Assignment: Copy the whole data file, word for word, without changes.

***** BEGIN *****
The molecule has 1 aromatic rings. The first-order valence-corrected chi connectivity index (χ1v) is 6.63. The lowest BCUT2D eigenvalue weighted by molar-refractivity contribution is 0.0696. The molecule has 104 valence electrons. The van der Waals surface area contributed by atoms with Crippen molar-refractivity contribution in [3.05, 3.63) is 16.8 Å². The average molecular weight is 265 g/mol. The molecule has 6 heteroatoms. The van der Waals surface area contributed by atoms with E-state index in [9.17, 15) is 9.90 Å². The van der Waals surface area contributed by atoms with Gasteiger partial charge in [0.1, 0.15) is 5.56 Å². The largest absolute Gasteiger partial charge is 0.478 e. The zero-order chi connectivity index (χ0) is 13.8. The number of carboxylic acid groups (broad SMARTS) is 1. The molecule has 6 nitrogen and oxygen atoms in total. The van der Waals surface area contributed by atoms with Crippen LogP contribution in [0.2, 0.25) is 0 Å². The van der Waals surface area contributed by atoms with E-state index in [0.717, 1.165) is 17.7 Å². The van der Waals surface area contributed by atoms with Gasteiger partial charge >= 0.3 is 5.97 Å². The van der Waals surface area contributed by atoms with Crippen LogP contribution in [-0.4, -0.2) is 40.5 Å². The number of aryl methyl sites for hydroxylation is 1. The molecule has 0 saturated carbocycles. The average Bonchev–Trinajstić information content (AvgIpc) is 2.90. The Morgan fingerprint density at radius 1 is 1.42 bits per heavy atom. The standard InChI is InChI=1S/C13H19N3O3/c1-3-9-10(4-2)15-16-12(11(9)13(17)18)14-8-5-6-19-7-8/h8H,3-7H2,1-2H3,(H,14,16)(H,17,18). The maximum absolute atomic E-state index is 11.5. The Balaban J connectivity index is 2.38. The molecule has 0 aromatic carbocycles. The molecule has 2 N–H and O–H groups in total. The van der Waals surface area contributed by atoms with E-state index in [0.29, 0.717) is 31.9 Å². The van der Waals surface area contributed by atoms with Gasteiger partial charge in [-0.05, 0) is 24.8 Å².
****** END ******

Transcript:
The molecule has 1 aromatic rings. The first-order valence-corrected chi connectivity index (χ1v) is 6.63. The lowest BCUT2D eigenvalue weighted by molar-refractivity contribution is 0.0696. The molecule has 104 valence electrons. The van der Waals surface area contributed by atoms with Crippen molar-refractivity contribution in [3.05, 3.63) is 16.8 Å². The average molecular weight is 265 g/mol. The molecule has 6 heteroatoms. The van der Waals surface area contributed by atoms with E-state index in [9.17, 15) is 9.90 Å². The van der Waals surface area contributed by atoms with Gasteiger partial charge in [0.1, 0.15) is 5.56 Å². The largest absolute Gasteiger partial charge is 0.478 e. The zero-order chi connectivity index (χ0) is 13.8. The number of carboxylic acid groups (broad SMARTS) is 1. The molecule has 6 nitrogen and oxygen atoms in total. The van der Waals surface area contributed by atoms with Crippen LogP contribution in [0.2, 0.25) is 0 Å². The van der Waals surface area contributed by atoms with E-state index in [0.717, 1.165) is 17.7 Å². The van der Waals surface area contributed by atoms with Gasteiger partial charge >= 0.3 is 5.97 Å². The van der Waals surface area contributed by atoms with Crippen LogP contribution in [-0.4, -0.2) is 40.5 Å². The number of aryl methyl sites for hydroxylation is 1. The molecule has 0 saturated carbocycles. The average Bonchev–Trinajstić information content (AvgIpc) is 2.90. The Morgan fingerprint density at radius 1 is 1.42 bits per heavy atom. The standard InChI is InChI=1S/C13H19N3O3/c1-3-9-10(4-2)15-16-12(11(9)13(17)18)14-8-5-6-19-7-8/h8H,3-7H2,1-2H3,(H,14,16)(H,17,18). The maximum absolute atomic E-state index is 11.5. The Balaban J connectivity index is 2.38. The molecule has 0 aromatic carbocycles. The molecule has 2 N–H and O–H groups in total. The van der Waals surface area contributed by atoms with E-state index in [0.29, 0.717) is 31.9 Å². The van der Waals surface area contributed by atoms with Gasteiger partial charge in [-0.05, 0) is 24.8 Å².